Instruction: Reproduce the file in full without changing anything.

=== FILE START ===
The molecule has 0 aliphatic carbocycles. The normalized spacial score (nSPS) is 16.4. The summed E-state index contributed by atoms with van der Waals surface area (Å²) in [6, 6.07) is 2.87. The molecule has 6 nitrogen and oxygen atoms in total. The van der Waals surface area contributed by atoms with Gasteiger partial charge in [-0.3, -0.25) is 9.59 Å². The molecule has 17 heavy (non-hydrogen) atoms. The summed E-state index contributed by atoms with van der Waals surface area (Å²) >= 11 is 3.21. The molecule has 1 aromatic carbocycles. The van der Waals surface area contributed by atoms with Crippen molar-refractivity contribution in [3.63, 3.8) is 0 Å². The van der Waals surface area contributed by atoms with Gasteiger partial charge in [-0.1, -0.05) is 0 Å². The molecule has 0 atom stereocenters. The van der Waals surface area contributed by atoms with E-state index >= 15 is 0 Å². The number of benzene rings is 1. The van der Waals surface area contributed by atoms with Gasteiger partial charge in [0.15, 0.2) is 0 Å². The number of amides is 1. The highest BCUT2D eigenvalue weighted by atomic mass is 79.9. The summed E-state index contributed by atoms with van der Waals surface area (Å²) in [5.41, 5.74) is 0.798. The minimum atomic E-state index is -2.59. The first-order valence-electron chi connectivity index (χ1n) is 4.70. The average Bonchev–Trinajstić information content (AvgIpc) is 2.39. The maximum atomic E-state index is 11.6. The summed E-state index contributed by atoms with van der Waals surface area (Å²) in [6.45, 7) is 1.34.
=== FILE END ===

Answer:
The molecule has 0 aliphatic carbocycles. The normalized spacial score (nSPS) is 16.4. The summed E-state index contributed by atoms with van der Waals surface area (Å²) in [6, 6.07) is 2.87. The molecule has 6 nitrogen and oxygen atoms in total. The van der Waals surface area contributed by atoms with Gasteiger partial charge in [-0.3, -0.25) is 9.59 Å². The molecule has 17 heavy (non-hydrogen) atoms. The summed E-state index contributed by atoms with van der Waals surface area (Å²) >= 11 is 3.21. The molecule has 1 aromatic carbocycles. The van der Waals surface area contributed by atoms with Crippen molar-refractivity contribution in [3.63, 3.8) is 0 Å². The van der Waals surface area contributed by atoms with Gasteiger partial charge in [-0.1, -0.05) is 0 Å². The molecule has 0 atom stereocenters. The van der Waals surface area contributed by atoms with E-state index >= 15 is 0 Å². The number of benzene rings is 1. The van der Waals surface area contributed by atoms with Gasteiger partial charge in [0.15, 0.2) is 0 Å². The number of amides is 1. The highest BCUT2D eigenvalue weighted by atomic mass is 79.9. The summed E-state index contributed by atoms with van der Waals surface area (Å²) in [5.41, 5.74) is 0.798. The minimum atomic E-state index is -2.59. The first-order valence-electron chi connectivity index (χ1n) is 4.70. The average Bonchev–Trinajstić information content (AvgIpc) is 2.39. The maximum atomic E-state index is 11.6. The summed E-state index contributed by atoms with van der Waals surface area (Å²) in [6.45, 7) is 1.34.